This makes it that much more mystifying that the Phillies didn't re-sign Burrell. He's not going to command much more money than Ibanez, is younger, and wouldn't have cost them the draft pick. And if the Phils had no intention of bringing him back, why not offer him arbitration? The worst-case scenario is that he accepts, and gets maybe $16 million for one year. That is overpaying on a yearly basis, but considering the money they spent on Ibanez, I'd rather spend the extra $6 million in 2009 on Burrell, keep the draft pick, and end up with the better player without committing yourself for two more years to a player in his late 30's. In a vacuum, the Ibanez deal isn't terrible, but considering the circumstances surrounding it and especially the mismanagement of draft picks, it wasn't the best decision by the Phillies.
- Since my last post, A.J. Burnett has signed with the Yankees for 5 years and $82.5 million. It came down to the Yankees and the Braves, and the Yankees were (apparently) the first team ready to offer the fifth year. This amounts to a little over $16 MM per season. At his best, Burnett is worth that. But throughout his career, he's had maybe three seasons at his best. The gamble concerns which A.J. Burnett will show up in New York.
I'm not incredibly optimistic. Some people have gone so far as to compare this to the Carl Pavano signing, but it's not nearly that bad; Burnett has a much better track record and is just a better pitcher than Pavano was.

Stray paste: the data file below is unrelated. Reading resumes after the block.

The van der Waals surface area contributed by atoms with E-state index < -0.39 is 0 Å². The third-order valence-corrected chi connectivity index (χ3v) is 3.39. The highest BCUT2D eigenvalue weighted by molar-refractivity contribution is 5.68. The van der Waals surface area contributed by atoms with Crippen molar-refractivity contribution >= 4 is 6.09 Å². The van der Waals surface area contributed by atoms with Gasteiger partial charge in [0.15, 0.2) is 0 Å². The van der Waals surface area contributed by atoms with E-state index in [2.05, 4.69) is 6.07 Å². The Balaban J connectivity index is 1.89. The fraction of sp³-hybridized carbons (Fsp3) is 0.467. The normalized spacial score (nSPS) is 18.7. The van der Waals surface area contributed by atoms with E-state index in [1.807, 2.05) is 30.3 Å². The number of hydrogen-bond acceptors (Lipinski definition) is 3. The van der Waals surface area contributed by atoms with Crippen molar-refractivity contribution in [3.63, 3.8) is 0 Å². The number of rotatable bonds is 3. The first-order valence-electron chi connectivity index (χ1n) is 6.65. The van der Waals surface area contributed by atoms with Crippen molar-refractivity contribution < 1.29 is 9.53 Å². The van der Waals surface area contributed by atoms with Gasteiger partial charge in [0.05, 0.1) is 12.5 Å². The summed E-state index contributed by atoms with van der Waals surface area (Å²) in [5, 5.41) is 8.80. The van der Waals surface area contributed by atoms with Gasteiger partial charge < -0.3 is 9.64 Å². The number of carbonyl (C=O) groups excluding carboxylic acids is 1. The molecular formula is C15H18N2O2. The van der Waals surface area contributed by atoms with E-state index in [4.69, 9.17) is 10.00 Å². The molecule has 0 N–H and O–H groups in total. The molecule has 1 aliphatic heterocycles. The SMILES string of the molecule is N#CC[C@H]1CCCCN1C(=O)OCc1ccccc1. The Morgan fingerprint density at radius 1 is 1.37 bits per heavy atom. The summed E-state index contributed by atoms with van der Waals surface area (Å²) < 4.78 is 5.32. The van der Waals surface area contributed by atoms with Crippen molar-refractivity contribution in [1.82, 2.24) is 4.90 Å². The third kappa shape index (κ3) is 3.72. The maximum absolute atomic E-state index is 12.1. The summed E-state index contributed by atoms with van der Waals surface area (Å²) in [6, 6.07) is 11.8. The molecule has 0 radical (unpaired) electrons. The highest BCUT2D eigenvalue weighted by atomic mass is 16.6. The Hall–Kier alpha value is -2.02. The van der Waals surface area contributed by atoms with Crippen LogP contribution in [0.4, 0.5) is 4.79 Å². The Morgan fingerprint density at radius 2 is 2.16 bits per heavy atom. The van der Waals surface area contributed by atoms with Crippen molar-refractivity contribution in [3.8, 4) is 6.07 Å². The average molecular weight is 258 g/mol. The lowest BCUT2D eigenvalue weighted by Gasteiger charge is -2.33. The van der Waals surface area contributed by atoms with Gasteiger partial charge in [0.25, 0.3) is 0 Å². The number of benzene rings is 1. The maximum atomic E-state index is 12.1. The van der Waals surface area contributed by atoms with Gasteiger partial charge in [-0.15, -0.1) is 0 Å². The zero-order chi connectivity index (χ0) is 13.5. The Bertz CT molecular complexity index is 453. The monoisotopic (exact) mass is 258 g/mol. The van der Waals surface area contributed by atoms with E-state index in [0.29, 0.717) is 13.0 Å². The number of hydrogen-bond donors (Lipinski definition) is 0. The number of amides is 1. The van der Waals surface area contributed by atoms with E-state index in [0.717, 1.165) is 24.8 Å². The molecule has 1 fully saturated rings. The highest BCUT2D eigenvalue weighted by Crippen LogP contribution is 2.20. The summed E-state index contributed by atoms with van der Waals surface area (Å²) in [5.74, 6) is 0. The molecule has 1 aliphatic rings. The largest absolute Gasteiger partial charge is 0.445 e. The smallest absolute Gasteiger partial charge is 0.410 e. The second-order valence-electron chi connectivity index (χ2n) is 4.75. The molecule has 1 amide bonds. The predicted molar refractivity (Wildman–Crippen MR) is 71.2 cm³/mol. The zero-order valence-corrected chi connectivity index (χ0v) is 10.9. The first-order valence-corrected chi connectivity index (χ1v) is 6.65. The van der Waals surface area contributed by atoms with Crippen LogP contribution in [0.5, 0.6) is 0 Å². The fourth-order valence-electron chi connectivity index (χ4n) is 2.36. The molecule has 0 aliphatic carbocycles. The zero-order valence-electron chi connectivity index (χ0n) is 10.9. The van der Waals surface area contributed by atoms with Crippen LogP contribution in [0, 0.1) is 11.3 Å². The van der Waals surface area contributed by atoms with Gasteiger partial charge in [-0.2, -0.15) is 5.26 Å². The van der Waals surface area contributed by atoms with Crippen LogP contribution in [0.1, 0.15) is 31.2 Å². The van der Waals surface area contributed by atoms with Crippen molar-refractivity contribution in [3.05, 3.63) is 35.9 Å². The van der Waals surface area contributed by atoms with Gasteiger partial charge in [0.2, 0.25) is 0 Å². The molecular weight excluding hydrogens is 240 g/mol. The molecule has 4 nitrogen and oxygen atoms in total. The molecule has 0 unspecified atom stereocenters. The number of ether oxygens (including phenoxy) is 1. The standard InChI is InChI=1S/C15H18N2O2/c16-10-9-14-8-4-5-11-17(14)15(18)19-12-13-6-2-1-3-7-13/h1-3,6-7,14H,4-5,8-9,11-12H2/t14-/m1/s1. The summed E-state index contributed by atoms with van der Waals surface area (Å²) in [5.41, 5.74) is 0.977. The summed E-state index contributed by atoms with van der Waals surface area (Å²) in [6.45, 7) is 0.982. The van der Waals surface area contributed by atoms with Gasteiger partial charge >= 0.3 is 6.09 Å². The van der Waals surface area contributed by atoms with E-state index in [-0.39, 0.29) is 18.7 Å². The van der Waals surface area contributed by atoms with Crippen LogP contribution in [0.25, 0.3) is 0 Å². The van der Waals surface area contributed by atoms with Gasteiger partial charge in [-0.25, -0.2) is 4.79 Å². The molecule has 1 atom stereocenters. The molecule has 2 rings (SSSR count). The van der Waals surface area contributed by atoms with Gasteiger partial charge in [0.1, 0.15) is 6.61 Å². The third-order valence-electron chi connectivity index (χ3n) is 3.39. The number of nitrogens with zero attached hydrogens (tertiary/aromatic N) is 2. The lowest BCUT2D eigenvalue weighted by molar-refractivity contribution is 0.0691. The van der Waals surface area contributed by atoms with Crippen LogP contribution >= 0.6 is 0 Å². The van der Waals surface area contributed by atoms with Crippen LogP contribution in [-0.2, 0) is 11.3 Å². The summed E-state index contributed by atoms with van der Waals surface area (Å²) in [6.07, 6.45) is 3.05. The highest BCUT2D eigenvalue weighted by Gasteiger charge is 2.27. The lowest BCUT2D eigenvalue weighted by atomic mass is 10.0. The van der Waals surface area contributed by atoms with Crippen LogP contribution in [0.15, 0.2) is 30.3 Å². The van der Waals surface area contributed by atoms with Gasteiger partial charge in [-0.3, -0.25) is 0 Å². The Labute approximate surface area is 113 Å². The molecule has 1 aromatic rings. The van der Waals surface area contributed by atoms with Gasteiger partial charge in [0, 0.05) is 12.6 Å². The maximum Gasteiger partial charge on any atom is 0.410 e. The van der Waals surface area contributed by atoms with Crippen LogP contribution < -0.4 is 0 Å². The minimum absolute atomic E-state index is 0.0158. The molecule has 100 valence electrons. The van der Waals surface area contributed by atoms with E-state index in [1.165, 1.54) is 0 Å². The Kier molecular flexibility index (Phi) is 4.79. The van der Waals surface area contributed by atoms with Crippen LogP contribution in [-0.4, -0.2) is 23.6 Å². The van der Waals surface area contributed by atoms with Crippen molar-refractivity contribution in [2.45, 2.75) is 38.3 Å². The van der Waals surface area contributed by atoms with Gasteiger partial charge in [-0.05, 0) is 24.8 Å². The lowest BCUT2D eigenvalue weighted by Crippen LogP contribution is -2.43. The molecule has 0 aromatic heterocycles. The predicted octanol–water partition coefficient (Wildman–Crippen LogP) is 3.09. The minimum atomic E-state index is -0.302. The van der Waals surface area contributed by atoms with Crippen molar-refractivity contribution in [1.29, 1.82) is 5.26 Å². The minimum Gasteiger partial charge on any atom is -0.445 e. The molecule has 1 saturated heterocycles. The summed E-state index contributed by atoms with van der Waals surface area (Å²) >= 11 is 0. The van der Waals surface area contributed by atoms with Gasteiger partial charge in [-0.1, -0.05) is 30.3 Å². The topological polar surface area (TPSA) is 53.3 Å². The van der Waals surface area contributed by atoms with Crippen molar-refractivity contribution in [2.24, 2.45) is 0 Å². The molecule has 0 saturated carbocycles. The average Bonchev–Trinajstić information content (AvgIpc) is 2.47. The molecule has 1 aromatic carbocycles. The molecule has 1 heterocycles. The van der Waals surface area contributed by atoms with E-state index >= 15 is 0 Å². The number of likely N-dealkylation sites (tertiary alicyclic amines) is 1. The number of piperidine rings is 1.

But Burnett only seems to turn that potential into reality in free-agent walk years. He's gotten a reputation (which may or may not be true) as a pitcher who doesn't like to pitch unless he's 100%. That could explain why he's only topped 200 innings three times in his career, and has only topped 165 innings three times in the past six years. Burnett's actual injury history isn't so bad, but that's small consolation if he averages less than 180 innings per year over the life of the contract. Burnett does have high upside, so I can understand why the Yankees would take a chance on him. And they are, more than any other team, able to absorb bad contracts.